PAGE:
Anyone who’s checked out conceptual artist Janet Morrow’s current show Ambiguous Belonging at the Fort Worth Community Arts Center was probably intrigued and a little mystified by its contents. Long, soft polyester tubes dangle like clusters of arms and legs from the ceiling. Alongside these soft sculptures are wall-mounted digital photos showing closeups of industrial scenes, including pieces of machinery like metal and plastic pipes, tubes, bolts, wheels, and wires.
With the contrast between the warm polyester tubes and cold industrial parts, Morrow might be talking about a lot of things, including the way flesh-and-blood humans and plastic-and-metal machines interact in unexpected ways. But another major theme, or at least a big influence, in her work is disability, especially deafness and the profound hearing loss that has happened to her in mid-life. Over the course of 15 years, Morrow, 54, developed a near-total deafness, an impediment only partially alleviated by cochlear implants. In her mind, she is now part human and part complex machine, and this inspires many of the ideas in her sculptures, drawings, and installations that, over the last few years, have won awards and been shown in Minneapolis, Austin, New Jersey, Maryland, England, and Washington, D.C.
“Nowadays the way for everyone to function is to embrace technology so you can communicate with people,” Morrow said. “Well, I have taken technology into my body. When I started working [in art] with themes of deafness and disability, I didn’t want to address just deaf people. I find that everyone has situations where they feel that their communication has been hampered.”
For most of her life, Morrow harbored no ambition of becoming a visual artist. The Tennessee native earned a bachelor of fine arts degree in theater arts from Southern Methodist University in 1979, but upon graduation she decided that a life onstage wasn’t in the cards for her. Much of her adult professional life was spent working for American Airlines, as everything from a flight attendant to an account manager. Later she quit the airlines and went to work for Blockbuster Entertainment.
The deafness that changed her life didn’t begin until she was 39, and it started gradually. Doctors diagnosed her in 1998 with auto-immune inner-ear disease, triggered by a virus that causes only mild hearing impairment for most people. The doctors told Morrow that her hearing loss likely wouldn’t be significant until she got much older.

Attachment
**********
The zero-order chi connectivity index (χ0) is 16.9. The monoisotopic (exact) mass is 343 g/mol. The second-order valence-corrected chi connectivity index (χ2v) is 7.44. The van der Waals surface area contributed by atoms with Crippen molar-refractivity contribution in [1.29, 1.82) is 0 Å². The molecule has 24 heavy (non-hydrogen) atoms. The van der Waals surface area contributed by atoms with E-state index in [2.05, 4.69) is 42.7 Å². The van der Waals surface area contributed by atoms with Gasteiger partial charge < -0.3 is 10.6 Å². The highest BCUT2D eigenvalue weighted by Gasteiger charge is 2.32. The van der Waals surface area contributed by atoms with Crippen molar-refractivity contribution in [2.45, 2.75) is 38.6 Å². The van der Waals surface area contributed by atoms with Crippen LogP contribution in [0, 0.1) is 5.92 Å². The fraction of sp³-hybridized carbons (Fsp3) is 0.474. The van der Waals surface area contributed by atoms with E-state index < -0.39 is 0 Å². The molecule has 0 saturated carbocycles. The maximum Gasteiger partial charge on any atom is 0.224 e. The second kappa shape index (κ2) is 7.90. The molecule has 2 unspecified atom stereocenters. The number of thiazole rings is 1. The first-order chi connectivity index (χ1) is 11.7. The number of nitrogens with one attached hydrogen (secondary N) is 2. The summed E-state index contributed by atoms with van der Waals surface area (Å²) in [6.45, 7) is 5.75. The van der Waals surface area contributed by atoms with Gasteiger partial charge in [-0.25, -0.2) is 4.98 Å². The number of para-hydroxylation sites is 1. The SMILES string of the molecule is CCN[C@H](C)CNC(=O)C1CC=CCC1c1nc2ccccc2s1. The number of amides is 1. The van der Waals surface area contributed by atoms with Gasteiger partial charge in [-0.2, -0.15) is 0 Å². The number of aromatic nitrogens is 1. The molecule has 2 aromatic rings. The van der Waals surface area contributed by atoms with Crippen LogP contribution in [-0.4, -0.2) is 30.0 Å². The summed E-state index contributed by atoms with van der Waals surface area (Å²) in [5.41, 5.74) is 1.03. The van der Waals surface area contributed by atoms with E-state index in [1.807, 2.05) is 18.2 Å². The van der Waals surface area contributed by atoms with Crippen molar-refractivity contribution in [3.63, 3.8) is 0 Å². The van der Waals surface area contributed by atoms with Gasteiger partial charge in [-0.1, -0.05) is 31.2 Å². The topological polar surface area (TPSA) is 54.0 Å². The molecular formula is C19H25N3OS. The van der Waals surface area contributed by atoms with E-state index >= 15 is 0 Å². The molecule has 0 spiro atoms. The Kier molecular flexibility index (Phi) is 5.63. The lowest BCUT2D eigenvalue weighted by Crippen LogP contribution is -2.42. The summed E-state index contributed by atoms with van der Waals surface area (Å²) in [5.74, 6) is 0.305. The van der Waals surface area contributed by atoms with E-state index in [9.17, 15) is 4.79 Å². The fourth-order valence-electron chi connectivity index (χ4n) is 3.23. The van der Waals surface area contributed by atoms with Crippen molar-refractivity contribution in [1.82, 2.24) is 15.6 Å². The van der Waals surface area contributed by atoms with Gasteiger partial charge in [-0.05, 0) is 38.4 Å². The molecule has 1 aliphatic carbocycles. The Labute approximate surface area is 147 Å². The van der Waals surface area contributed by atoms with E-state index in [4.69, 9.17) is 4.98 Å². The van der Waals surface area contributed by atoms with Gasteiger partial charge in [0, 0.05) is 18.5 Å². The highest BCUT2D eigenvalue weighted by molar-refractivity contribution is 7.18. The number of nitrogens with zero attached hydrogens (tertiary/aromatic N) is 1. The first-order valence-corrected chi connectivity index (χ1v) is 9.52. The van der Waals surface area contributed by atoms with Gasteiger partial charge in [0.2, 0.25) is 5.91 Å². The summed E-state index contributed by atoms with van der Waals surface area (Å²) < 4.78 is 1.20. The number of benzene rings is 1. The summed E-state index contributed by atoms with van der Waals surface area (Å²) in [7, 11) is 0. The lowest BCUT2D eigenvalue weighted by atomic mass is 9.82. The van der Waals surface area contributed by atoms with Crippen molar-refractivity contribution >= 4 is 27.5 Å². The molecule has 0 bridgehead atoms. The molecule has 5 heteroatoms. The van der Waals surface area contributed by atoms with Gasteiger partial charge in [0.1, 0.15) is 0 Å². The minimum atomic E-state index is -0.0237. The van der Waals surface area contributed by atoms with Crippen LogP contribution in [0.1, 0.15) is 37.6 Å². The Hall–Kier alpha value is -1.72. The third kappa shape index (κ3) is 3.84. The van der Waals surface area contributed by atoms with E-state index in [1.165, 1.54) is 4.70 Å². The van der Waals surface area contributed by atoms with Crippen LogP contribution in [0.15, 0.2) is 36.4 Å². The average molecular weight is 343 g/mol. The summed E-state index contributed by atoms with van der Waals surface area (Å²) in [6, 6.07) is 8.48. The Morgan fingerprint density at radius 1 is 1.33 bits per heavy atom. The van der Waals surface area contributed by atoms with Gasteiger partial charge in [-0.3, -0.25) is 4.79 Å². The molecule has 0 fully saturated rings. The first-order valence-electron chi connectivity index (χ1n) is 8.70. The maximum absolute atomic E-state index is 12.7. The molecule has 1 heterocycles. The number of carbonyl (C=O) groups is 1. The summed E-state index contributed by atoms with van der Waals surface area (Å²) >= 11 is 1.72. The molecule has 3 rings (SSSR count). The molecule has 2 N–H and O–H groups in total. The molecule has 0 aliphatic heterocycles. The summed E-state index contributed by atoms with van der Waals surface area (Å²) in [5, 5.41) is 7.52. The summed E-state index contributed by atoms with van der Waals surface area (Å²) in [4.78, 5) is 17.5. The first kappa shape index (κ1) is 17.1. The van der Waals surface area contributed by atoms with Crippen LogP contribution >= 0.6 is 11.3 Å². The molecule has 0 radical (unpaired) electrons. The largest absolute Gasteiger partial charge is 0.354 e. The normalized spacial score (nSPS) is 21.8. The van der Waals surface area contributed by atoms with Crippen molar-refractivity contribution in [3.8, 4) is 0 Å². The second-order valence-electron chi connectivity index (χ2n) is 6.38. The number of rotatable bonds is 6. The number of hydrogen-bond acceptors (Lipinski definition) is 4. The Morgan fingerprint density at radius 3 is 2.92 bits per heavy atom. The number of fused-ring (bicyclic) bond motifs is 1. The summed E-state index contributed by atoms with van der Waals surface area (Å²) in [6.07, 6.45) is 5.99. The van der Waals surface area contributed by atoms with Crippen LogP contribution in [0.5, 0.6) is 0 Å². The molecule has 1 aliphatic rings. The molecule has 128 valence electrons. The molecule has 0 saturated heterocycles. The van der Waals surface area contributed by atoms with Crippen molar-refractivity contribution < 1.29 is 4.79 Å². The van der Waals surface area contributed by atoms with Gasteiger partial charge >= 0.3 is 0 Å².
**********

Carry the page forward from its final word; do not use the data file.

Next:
After she got that diagnosis, she remembered sitting on her patio, “listening to the wind in the trees” and trying to imagine a time in her life when she wouldn’t be able to hear.
Turns out the doctors had miscalculated both the speed and severity of Morrow’s deafness. Starting in 2000, the hearing loss in both ears became so profound that she could barely understand speech. In 2005, after struggling with the full extent of her condition, Morrow quit her job at Blockbuster and signed up for classes at Tarrant County College. She studied graphic design, which led to fine arts courses, including drawing and painting, that fired her imagination in unexpected ways and inspired her to create the works that have been displayed across the country.
Her sculptures and installations have been greatly informed by the feminist theorist Donna Haraway, especially Haraway’s book A Cyborg Manifesto: Science, Technology, and Socialist Feminism in the Late Twentieth Century. The author uses the sci-fi term “cyborg” in a very broad and realistic way, believing that as more people use things like electronic implants and prosthetics to complete their lives, human beings are growing toward a more intimate, commingled relationship with technology.
Morrow is still working on her MFA at the University of Texas at Arlington; this year she’s begun teaching drawing classes to undergraduate students. It’s been gratifying to use her relatively newfound artistic skills to help young students develop theirs, she said. She believes her disability helps her to be more patient with the students’ own differences and challenges. But as an artist, Morrow has no interest in dealing exclusively with the subject of deafness and disability. Her art is more complex than that.
“When I began as an artist, the subject of hearing loss was more explicit,” she said. “Now it’s more abstract. It informs my thought process, but I’ve moved on to other ideas. If people can get some completely different kind of effect [than exploring disabilities] from it, that’s great.”
Thru Mar 29 at the Fort Worth Community Arts Center, 1300 Gendy St, FW. Free.